81 COVID-related deaths have been reported in South Africa over the last 24 hours.
Latest figures show that 18,847 new COVID-19 cases had been identified.
As of today the cumulative number of #COVID19 cases identified in SA is 3 393 109 with 18 847 new cases reported. Today 81 deaths have been reported bringing the total to 90 743 deaths. The cumulative number of recoveries now stand at 3 085 419 with a recovery rate of 90.9% pic.twitter.com/3rKx5v9F4u
— Department of Health (@HealthZA) December 24, 2021
As millions of South Africans celebrate Christmas, some families grappled with difficult decisions when it came to vaccinations.
Scientists maintained that vaccines were the best way to protect ourselves against severe cases but some South Africans refused to get vaccinated.
In some families this issue has become a flashpoint, dividing loved ones and making Christmas lunch a lot trickier than usual.
The publication asked South Africans how their festivities have been affected.
“I don’t allow anyone not vaccinated at my place,” said one woman.
“I don’t feel comfortable sitting around a Christmas meal with my sister who has not been vaccinated,” said another.
DIVIDED STANCES ON VACCINATION
A South African Christmas traditionally means large gatherings and festivities that go on for days but this year some people are putting the brakes on those plans because of COVID-19.
One woman said although she loved her family dearly, she did not want to risk her young daughter’s health who was not eligible for a vaccine yet.
“I’m still deciding but I don’t want to socialise with people who are not vaccinated. I love my in-laws, but I said I won’t see them if they are not vaxxed.”
Another man said he was vaccinated and to avoid a family feud he would only invite a handful of people to his house.
However, not everyone felt as strongly about avoiding unvaccinated family and friends.
While the world is celebrating Christmas Day – some in isolation in hospital or miles apart in other countries – there will also be those lighting a candle in memory of the loved ones they lost a year ago when there was no vaccine available in South Africa.
GLIMMER OF HOPE
With more than three million cases since that first COVID case in South Africa, the country is taking stock of another tumultuous year of coronavirus waves and restrictions.
2021 started off in the thick of a second wave of COVID-19 infections.
Within the first week in January, the infection rate rose to over 21,000 new confirmed cases a day.
Exhausted and depressed health care workers were faced with some tough decisions as they juggled a shortage of beds, ventilators, oxygen and most crucially – staff.
“You are wrapping body after body after body on this 12-hour shift. It’s draining,” said one health care workers.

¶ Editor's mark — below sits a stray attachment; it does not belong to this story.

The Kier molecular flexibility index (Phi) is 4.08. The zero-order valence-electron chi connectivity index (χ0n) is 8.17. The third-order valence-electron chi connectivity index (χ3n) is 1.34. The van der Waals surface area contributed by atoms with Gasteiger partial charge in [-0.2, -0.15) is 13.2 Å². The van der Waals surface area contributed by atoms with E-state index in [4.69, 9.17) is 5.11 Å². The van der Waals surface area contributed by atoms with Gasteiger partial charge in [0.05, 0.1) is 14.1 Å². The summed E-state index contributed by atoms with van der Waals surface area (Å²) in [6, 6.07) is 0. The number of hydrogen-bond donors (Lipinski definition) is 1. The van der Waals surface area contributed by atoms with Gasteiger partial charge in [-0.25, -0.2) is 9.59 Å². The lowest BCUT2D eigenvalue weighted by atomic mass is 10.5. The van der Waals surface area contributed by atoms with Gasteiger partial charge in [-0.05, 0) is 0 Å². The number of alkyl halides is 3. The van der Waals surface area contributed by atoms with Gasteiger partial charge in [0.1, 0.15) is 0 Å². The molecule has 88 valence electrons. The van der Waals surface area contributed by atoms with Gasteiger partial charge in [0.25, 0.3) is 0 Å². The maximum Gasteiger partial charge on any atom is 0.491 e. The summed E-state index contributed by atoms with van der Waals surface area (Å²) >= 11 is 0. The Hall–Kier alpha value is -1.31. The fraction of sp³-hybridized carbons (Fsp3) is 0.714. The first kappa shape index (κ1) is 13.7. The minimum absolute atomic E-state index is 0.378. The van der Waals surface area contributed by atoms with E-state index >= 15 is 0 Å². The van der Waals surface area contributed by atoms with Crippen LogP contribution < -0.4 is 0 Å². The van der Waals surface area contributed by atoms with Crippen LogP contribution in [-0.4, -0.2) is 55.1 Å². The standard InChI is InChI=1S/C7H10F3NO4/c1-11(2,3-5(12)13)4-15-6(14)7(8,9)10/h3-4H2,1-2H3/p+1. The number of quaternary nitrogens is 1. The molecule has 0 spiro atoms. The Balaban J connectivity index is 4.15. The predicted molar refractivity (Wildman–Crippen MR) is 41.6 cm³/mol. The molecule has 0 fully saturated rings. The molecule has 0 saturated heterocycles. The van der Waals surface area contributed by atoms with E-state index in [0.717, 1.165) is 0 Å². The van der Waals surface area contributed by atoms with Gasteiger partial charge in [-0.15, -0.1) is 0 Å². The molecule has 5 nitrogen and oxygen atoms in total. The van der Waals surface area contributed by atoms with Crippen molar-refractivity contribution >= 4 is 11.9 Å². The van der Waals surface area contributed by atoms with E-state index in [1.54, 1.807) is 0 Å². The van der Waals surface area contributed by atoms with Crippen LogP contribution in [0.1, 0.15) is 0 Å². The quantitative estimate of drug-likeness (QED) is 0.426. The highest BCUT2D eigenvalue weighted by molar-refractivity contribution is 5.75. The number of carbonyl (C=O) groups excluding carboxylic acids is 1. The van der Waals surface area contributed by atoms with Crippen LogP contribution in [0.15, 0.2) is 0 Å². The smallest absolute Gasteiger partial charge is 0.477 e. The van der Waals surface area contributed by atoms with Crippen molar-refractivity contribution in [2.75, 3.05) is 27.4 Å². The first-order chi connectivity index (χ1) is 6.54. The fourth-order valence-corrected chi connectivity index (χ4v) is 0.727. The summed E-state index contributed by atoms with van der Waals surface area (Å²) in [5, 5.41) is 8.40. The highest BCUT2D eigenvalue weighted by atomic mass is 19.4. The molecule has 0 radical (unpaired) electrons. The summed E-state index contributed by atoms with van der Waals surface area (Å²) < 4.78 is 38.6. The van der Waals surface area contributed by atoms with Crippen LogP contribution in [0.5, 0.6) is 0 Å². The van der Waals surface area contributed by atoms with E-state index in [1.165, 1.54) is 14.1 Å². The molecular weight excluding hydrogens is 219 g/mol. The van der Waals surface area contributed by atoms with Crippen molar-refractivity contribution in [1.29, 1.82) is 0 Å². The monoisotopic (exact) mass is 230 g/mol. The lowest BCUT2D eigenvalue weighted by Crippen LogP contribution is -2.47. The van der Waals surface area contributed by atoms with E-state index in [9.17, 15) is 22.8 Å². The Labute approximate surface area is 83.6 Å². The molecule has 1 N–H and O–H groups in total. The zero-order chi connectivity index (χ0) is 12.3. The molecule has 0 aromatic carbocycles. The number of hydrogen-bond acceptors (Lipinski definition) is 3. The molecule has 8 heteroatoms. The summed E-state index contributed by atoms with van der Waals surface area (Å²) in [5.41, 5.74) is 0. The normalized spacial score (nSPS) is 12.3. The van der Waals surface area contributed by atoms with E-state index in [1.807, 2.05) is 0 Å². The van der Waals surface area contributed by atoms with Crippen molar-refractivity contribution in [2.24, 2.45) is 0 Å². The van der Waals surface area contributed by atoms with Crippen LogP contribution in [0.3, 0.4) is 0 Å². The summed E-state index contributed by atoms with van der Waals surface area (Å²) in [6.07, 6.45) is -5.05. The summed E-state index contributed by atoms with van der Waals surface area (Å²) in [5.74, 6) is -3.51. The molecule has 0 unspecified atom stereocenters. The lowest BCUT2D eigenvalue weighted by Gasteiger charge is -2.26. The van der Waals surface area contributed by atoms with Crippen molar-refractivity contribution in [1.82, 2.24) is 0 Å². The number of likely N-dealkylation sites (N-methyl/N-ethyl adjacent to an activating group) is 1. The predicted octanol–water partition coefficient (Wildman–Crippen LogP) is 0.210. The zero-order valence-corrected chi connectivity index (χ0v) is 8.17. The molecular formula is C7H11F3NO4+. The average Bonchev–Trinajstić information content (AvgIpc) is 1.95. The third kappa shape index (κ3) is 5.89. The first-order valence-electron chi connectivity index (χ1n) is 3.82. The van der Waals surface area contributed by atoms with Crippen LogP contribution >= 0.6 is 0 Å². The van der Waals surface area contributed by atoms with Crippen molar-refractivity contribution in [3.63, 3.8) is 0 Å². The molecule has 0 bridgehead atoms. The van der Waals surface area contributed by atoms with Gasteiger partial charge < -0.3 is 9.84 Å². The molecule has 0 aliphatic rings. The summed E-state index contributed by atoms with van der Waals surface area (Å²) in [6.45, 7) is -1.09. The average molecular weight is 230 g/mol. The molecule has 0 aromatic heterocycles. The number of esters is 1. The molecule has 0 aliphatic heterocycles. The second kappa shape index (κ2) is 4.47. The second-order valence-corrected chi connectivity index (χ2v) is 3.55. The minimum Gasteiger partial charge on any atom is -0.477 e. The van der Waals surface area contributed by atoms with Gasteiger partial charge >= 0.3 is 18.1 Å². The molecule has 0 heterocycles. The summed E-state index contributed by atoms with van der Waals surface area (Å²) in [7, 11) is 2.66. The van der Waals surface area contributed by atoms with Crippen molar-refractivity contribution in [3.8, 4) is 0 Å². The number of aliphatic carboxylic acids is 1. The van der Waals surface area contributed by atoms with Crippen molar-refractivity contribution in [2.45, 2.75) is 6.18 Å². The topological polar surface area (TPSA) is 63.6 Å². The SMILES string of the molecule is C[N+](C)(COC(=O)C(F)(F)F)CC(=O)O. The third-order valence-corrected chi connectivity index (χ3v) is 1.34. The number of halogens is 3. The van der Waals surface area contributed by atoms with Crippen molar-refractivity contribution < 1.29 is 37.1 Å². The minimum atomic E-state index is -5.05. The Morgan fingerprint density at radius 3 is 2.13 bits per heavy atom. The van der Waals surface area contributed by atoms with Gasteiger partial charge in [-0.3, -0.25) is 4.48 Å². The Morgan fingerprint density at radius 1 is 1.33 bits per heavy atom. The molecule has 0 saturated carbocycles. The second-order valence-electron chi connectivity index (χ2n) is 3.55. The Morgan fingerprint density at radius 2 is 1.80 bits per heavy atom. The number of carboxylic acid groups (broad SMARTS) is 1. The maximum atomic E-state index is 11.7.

Another remarked, “We are trying to juggle which patients need ICU, it’s a mega juggle whole day.”
GLIMMER OF HOPE
Just weeks later in February, health care workers lined up for the first-ever COVID-19 vaccines to be administered to South Africans under the Sisonke Trial Programme.
There was a rush to get the elderly vaccinated under phase two of the programme and in May just before the predicted third wave – people 60 years and above were lining up for their jab, too.
However, it was a slow start since most elderly people had no transport or money to pay to get to vaccination sites and some believed fake stories about the vaccines – something government didn’t prepare for.
Weeks later the Delta variant raged through the country peaking in July with an average of 24,000 people testing positive for COVID each day.
The death rate also spiked significantly and funeral parlours and crematoriums could hardly keep up with most employees working double shifts.
“The bodies are piling up. We are extremely busy and there is an outcry for more cremation capacity. It’s quite stressful for us working there, working late at night.”
As 2021 wraps up, COVID-19 has hit again – a third time in just a year – with the latest Omicron driving this fourth wave believed to be more transmissible than previous variants.
In other news – MaMKhize speaks on her 20-year-old son Andile marrying 25-year-old Tamia Louw and not Sithelo Shozi who is 27
Rumours have been circulating that she forced her son to get married. But reality TV star, Shauwn Mkhize, better known as MaMKhize, has a message for her haters.
She told the publication she’s happy her son, Andile Mpisane decided to settle down and also happy about her new makoti, Tamia. This after Andile (20) and Tamia (25) got engaged on Friday, 17 December in a ceremony that shocked Mzansi. Learn More